-requires shelters to have comprehensive adoption programs, including offsite adoption.

-ends the practise of killing animals within minutes or hours of admission by mandating holding periods.

-requires a shelter to tell the truth about how many animals are admitted, adopted and redeemed, killed and euthanased by mandating annual reports.

-improves shelter operations and staff well being.

Why is transparency important?

Without transparency, workplace safety and animal welfare cannot be determined.

In South Australia, the majority of a shelters income comes from donor money. The donors have a right to know how their money is spent.

Is CAPA economically viable?


Killing costs money. Although killing costs vary, it’s approximately between $100-$200 to kill an animal. Housing, feeding, cleaning, cage space, paying for the pharmaceutical/needle/syringe, paying for someone to administer it, plastic wrap for the carcass, dumping fees for the carcass, or in the case of incineration – maintenance, cleaning and operational costs of the incinerator. The estimated cost to kill over 13,000 dogs and cats in one year is around $1.3 million and under CAPA, this money can be directed towards life saving programs.

CAPA mandates the relationship between the shelter and qualified rescue groups. The transfer of the animals saves in shelter costs, and under CAPA the shelter can charge the rescue for the transfer. CAPA transfers costs to private philanthropy, brings in adoption revenue and other user fees.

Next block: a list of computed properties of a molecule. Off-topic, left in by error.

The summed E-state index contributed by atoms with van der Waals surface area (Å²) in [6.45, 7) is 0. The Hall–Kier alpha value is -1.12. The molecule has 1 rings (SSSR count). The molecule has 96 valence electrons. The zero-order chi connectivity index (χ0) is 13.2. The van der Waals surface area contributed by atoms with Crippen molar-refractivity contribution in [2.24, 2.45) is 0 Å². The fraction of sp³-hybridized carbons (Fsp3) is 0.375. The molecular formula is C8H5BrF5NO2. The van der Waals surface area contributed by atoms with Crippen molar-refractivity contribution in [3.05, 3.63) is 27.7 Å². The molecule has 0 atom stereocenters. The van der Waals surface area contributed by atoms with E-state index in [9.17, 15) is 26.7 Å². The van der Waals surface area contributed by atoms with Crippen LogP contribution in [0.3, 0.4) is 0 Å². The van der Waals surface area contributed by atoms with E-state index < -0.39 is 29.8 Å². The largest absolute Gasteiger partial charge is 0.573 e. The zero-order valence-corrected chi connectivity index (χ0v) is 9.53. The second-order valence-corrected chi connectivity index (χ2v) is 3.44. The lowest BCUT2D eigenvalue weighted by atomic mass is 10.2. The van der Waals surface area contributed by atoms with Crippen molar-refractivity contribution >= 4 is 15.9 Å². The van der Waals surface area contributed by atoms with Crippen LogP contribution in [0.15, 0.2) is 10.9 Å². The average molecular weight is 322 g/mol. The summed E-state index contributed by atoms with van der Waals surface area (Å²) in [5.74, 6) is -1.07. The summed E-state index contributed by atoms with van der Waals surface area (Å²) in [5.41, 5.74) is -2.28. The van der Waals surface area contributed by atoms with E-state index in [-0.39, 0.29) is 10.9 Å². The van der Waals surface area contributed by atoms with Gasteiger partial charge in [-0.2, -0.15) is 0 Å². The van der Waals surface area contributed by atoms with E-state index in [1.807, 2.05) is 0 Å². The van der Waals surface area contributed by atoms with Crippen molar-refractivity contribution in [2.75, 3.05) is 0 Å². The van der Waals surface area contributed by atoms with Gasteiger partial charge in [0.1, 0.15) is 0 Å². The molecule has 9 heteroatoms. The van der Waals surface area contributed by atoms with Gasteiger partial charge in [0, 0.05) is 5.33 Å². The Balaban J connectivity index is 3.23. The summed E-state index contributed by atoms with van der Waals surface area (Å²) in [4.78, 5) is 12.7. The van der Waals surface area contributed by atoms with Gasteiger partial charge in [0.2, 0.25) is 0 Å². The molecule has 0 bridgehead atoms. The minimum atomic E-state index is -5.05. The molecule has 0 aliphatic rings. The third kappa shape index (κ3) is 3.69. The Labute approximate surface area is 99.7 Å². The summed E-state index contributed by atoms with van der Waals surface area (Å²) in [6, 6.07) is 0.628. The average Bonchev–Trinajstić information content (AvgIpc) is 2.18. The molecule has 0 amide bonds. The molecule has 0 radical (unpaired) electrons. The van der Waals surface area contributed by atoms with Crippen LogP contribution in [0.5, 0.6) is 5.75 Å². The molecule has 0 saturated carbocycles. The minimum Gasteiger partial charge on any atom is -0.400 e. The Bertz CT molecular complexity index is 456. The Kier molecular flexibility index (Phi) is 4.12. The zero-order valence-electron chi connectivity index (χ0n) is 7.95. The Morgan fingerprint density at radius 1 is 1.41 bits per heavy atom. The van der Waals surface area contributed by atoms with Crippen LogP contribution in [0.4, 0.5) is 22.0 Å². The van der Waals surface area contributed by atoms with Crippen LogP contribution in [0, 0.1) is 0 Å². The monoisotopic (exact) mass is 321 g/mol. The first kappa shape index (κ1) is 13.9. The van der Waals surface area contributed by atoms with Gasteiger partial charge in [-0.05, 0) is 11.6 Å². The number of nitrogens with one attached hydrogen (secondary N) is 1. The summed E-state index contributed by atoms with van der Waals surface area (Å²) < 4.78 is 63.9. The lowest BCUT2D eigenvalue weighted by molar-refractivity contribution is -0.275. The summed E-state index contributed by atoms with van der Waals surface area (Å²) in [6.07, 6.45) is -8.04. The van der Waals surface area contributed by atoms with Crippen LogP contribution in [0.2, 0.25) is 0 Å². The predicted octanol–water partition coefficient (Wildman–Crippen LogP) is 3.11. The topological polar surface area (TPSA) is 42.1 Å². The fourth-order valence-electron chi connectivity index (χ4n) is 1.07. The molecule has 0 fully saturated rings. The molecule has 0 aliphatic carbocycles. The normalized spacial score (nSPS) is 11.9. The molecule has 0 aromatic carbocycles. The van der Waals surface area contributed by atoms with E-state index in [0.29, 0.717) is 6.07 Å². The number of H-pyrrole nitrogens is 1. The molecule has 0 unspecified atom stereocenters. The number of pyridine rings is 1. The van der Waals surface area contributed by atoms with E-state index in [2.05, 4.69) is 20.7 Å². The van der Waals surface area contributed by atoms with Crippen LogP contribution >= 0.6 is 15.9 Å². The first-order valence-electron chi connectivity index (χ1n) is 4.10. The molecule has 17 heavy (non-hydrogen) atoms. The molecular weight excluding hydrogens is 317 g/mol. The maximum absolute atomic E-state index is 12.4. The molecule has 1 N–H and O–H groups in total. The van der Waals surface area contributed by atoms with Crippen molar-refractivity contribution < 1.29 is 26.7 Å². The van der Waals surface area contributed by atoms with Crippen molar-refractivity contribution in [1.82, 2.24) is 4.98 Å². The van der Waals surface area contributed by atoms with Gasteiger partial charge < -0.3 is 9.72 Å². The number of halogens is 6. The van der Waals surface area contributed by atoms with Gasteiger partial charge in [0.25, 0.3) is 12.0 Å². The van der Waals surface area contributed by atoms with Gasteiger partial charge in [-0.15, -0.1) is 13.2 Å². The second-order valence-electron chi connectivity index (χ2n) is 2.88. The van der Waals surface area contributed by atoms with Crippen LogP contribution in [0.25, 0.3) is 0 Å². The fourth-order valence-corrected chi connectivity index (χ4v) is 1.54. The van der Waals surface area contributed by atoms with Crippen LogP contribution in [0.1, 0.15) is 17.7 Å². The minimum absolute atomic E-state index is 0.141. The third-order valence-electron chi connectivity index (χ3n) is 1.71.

With less animals staying in the shelter, there is a reduced risk of the spread and exposure of disease. Disease costs money in treatment, cleaning and killing.

Peripheral effects to CAPA

With more South Australians purchasing puppies, dogs, kittens and cats from shelters, the demand for pet shop animals will decrease. This inturn will have a detrimental effect to the demand for puppy factory canines and backyard bred dogs and cats.

Studies show that staff members responsible for killing animals in shelters are vulnerable to emotional trauma, exhaustion and burnout. CAPA improves the emotional wellbeing of shelter staff and keeps them safe by banning the carbon monoxide gas chamber and providing standards of practise.

The PAW Project is working with the South Australian Greens to draft CAPA and modify this legislation to suit the needs of companion animals, the community and the animal welfare workers in South Australia.

The PAW Project is working with other SA political parties. Saving lives is not only good policy, it is also good bipartisan politics. In both Delaware and Austin unanimously passed this legislation.

How does a kill shelter transform to a no kill shelter?

Click on the handbook to see what worked, what did not, statistics and transparency.





Why does SA need CAPA?


Greens SA commits to CAPA


Greens SA media release


Economic benefits of CAPA


Interview with a RSPCA Lethalist